Today we commemorate the life, work, and meaning of Dr Martin Luther King, Jr. Unfortunately, too many in pop culture and in our community will celebrate a faux Dr. King, an ersatz posthumous version drained of his righteous moral power, erudite learned wisdom, and unyielding bravery, a domesticated Stuart Smalley-esque construction that does not challenge us to be more than simply superficially “nice” to one another. That is not the Dr King who existed nor to whom we owe so much. This artifice is as a blasphemy to Dr. King’s teachings and to the multitudes of lesser known and wholly unknown collaborators who worked and toiled with him over the two decades of his publicly-visible activism and in the over five decades since. Millions of black women and men, most without Dr. King’s immense oratorical and intellectual gifts, but who nonetheless took up the power and righteousness of their shared mission, and who still toil today, are insulted and demeaned by such impotent depictions. read more

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UPDATED TIME: Ridgefield’s MLK, Jr Celebration Marks 25th Anniversary Milestone — Live Stream Monday, Jan 18, 2021 @ 1 pm

Every year The Spirit of Dr. King Award is given to a Ridgefield resident for their outstanding commitment to community service and selflessness, as we celebrate the life and legacy of Dr. King. This year will be special, not only because it is it the 25th Anniversary of this event, but because, for the first time, it will all be done virtually and can be viewed LIVE on Monday, January 18. 2020, beginning at 1 pm on the Ridgefield Playhouse YouTube Channel, and will be available for replay viewing anytime thereafter.” read more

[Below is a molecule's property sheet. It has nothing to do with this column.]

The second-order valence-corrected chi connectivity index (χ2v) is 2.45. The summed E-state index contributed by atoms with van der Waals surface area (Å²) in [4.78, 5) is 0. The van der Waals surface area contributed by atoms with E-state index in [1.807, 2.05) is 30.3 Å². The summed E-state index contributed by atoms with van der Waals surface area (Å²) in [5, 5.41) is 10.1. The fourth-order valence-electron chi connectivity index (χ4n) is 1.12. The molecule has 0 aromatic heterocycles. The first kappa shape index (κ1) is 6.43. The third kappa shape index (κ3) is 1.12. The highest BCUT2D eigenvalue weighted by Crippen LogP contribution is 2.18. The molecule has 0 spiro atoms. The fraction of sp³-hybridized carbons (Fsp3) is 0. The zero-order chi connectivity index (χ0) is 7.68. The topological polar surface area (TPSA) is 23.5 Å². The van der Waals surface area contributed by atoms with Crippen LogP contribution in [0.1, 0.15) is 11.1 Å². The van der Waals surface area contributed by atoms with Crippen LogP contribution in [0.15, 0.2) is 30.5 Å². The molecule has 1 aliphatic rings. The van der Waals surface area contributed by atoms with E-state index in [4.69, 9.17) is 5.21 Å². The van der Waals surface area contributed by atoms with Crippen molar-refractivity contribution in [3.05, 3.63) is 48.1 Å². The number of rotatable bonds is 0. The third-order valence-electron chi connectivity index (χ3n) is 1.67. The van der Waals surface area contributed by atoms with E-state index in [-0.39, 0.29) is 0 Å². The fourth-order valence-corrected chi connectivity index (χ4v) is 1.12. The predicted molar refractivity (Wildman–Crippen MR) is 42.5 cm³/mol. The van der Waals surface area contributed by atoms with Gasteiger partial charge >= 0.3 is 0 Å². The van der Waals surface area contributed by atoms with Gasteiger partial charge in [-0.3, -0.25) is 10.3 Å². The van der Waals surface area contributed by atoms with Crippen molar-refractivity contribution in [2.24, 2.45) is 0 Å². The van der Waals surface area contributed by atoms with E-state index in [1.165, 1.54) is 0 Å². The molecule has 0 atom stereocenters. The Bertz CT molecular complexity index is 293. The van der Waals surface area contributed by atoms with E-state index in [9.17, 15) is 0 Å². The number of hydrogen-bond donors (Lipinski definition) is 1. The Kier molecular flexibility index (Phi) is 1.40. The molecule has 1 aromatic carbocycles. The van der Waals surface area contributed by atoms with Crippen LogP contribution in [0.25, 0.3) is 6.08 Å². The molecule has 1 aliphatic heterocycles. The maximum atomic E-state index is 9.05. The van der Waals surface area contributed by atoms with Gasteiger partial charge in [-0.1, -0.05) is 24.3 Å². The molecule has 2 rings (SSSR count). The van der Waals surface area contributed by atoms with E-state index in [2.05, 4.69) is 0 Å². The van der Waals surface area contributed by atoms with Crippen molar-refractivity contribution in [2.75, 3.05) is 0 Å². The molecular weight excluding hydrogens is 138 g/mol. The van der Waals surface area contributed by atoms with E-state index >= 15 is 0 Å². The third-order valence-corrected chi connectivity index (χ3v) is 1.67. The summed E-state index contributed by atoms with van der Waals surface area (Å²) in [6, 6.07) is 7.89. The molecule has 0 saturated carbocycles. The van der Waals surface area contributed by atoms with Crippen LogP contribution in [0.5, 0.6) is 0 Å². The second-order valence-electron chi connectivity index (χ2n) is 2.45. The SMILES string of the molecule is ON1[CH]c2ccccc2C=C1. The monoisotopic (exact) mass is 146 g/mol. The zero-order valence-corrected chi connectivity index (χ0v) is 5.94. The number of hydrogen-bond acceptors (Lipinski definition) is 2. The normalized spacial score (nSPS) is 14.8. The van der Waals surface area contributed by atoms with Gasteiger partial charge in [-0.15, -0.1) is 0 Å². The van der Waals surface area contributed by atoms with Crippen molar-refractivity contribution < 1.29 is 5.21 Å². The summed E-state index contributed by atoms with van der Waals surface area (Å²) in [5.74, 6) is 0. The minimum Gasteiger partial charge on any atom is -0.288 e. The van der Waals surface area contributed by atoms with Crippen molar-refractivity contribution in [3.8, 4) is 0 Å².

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What happens when you tell folks they’re racist?

(That wasn’t a rhetorical question.)

I take it as a good thing and as a measure of meaningful progress that white people absolutely lose their minds when someone suggests that they are racist.  After all, it wasn’t that long ago that a disturbingly large segment of America’s white citizens was unabashedly proud of their racist identity.  It was an explicit expression of their superiority, intellectually, culturally, economically and politically, over people of color.  In 1972 and 1976, George Wallace ran for president as a Democrat and won several state primaries each time.  This is the same man who passionately declared, “Segregation now, segregation tomorrow, segregation forever!” read more

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3 Simple Steps

As an organization, Ridgefield Allies accepts that it cannot respond to every headline. Given the history of our country and the pace of current events, chasing headlines would divert our actions and our purpose into a meaningless blur. read more